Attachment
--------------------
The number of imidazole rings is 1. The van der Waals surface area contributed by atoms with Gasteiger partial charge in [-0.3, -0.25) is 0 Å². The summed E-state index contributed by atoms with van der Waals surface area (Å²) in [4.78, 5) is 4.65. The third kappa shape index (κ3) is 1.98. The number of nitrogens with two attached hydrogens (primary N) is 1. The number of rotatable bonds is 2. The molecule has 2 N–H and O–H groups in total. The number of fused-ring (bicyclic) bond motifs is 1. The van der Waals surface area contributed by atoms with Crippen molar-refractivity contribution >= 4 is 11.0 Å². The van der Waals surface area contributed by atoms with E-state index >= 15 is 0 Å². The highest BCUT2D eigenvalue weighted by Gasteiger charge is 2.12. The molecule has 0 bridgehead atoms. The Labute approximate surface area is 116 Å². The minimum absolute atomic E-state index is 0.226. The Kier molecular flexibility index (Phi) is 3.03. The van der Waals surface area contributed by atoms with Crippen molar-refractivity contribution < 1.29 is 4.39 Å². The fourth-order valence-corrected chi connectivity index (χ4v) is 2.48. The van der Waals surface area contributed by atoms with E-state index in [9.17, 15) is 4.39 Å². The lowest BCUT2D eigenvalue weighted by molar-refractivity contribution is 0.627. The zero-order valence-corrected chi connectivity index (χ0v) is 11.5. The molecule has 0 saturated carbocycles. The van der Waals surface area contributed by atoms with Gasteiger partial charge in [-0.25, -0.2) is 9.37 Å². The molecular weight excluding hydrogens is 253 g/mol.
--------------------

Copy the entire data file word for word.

The number of imidazole rings is 1. The van der Waals surface area contributed by atoms with Gasteiger partial charge in [-0.3, -0.25) is 0 Å². The summed E-state index contributed by atoms with van der Waals surface area (Å²) in [4.78, 5) is 4.65. The third kappa shape index (κ3) is 1.98. The number of nitrogens with two attached hydrogens (primary N) is 1. The number of rotatable bonds is 2. The molecule has 2 N–H and O–H groups in total. The number of fused-ring (bicyclic) bond motifs is 1. The van der Waals surface area contributed by atoms with Crippen molar-refractivity contribution >= 4 is 11.0 Å². The van der Waals surface area contributed by atoms with E-state index >= 15 is 0 Å². The highest BCUT2D eigenvalue weighted by Gasteiger charge is 2.12. The molecule has 0 bridgehead atoms. The Labute approximate surface area is 116 Å². The minimum absolute atomic E-state index is 0.226. The Kier molecular flexibility index (Phi) is 3.03. The van der Waals surface area contributed by atoms with Crippen molar-refractivity contribution < 1.29 is 4.39 Å². The fourth-order valence-corrected chi connectivity index (χ4v) is 2.48. The van der Waals surface area contributed by atoms with E-state index in [9.17, 15) is 4.39 Å². The lowest BCUT2D eigenvalue weighted by molar-refractivity contribution is 0.627. The zero-order valence-corrected chi connectivity index (χ0v) is 11.5. The molecule has 0 saturated carbocycles. The van der Waals surface area contributed by atoms with Gasteiger partial charge in [-0.25, -0.2) is 9.37 Å². The molecular weight excluding hydrogens is 253 g/mol.